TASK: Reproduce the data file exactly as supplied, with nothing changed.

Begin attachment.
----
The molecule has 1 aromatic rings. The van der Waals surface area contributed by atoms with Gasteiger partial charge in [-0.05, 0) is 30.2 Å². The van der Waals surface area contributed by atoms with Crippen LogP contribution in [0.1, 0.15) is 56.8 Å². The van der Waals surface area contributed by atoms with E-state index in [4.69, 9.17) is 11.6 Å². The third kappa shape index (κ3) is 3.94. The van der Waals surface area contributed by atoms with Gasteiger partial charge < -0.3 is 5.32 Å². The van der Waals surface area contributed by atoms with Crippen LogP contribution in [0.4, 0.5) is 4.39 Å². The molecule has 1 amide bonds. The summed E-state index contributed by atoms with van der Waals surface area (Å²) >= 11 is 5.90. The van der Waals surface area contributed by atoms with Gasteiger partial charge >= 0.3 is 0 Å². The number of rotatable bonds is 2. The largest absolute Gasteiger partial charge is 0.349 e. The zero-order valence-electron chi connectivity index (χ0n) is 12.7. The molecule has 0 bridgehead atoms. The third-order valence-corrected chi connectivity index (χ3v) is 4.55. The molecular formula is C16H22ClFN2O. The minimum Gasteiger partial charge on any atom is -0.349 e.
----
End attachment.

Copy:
The molecule has 1 aromatic rings. The van der Waals surface area contributed by atoms with Gasteiger partial charge in [-0.05, 0) is 30.2 Å². The van der Waals surface area contributed by atoms with Crippen LogP contribution in [0.1, 0.15) is 56.8 Å². The van der Waals surface area contributed by atoms with E-state index in [4.69, 9.17) is 11.6 Å². The third kappa shape index (κ3) is 3.94. The van der Waals surface area contributed by atoms with Gasteiger partial charge < -0.3 is 5.32 Å². The van der Waals surface area contributed by atoms with Crippen LogP contribution in [0.4, 0.5) is 4.39 Å². The molecule has 1 amide bonds. The summed E-state index contributed by atoms with van der Waals surface area (Å²) >= 11 is 5.90. The van der Waals surface area contributed by atoms with Gasteiger partial charge >= 0.3 is 0 Å². The number of rotatable bonds is 2. The largest absolute Gasteiger partial charge is 0.349 e. The zero-order valence-electron chi connectivity index (χ0n) is 12.7. The molecule has 0 bridgehead atoms. The third-order valence-corrected chi connectivity index (χ3v) is 4.55. The molecular formula is C16H22ClFN2O. The minimum Gasteiger partial charge on any atom is -0.349 e.